Assembly Code Example(1)

SPI_MasterInit:

; Set MOSI and SCK output, all others input

ldi r17,(1<<DD_MOSI)|(1<<DD_SCK) out DDR_SPI,r17

; Enable SPI, Master, set clock rate fck/16 ldi r17,(1<<SPE)|(1<<MSTR)|(1<<SPR0)

out SPCR,r17 ret

SPI_MasterTransmit:

; Start transmission of data (r16) out SPDR,r16

Wait_Transmit:

; Wait for transmission complete sbis SPSR,SPIF

rjmp Wait_Transmit

ret

C Code Example(1)

 

void SPI_MasterInit(void)

 

{

 

/* Set MOSI and SCK output, all others input */

 

DDR_SPI = (1<<DD_MOSI)|(1<<DD_SCK);

 

/* Enable SPI, Master, set clock rate fck/16 */

 

SPCR = (1<<SPE)|(1<<MSTR)|(1<<SPR0);

 

}

 

void SPI_MasterTransmit(char cData)

 

{

 

/* Start transmission */

 

SPDR = cData;

 

/* Wait for transmission complete */

 

while(!(SPSR & (1<<SPIF)))

 

;

 

}

 

 

Note:

1. The example code assumes that the part specific header file is included.

132 ATmega32(L)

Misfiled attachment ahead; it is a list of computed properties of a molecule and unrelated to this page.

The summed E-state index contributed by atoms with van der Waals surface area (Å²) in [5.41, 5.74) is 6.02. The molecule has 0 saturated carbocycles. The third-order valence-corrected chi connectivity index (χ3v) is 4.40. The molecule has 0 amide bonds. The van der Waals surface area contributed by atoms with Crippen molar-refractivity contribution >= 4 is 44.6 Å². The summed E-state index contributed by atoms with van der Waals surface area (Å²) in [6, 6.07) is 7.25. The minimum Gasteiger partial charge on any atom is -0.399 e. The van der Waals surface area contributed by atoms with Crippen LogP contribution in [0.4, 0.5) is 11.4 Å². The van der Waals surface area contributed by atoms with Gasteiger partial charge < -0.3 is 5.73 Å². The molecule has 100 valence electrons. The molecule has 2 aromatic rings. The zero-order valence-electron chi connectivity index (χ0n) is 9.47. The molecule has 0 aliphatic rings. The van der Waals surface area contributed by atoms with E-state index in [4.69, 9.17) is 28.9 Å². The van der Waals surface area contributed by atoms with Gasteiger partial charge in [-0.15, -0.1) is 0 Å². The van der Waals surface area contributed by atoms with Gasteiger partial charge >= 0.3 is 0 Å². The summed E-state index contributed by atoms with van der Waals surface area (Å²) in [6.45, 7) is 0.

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ATmega32(L)

The following code examples show how to initialize the SPI as a Slave and how to perform a simple reception.

Assembly Code Example(1)

SPI_SlaveInit:

; Set MISO output, all others input

ldi

r17,(1<<DD_MISO)

out

DDR_SPI,r17

; Enable SPI

ldi

r17,(1<<SPE)

out

SPCR,r17

ret

 

SPI_SlaveReceive:

; Wait for reception complete sbis SPSR,SPIF

rjmp SPI_SlaveReceive

; Read received data and return in r16,SPDR

ret

C Code Example(1)

void SPI_SlaveInit(void)

{

/* Set MISO output, all others input */ DDR_SPI = (1<<DD_MISO);

/* Enable SPI */ SPCR = (1<<SPE);

}

char SPI_SlaveReceive(void)

{

/* Wait for reception complete */ while(!(SPSR & (1<<SPIF)))

;

/* Return data register */ return SPDR;

}

Note: 1. The example code assumes that the part specific header file is included.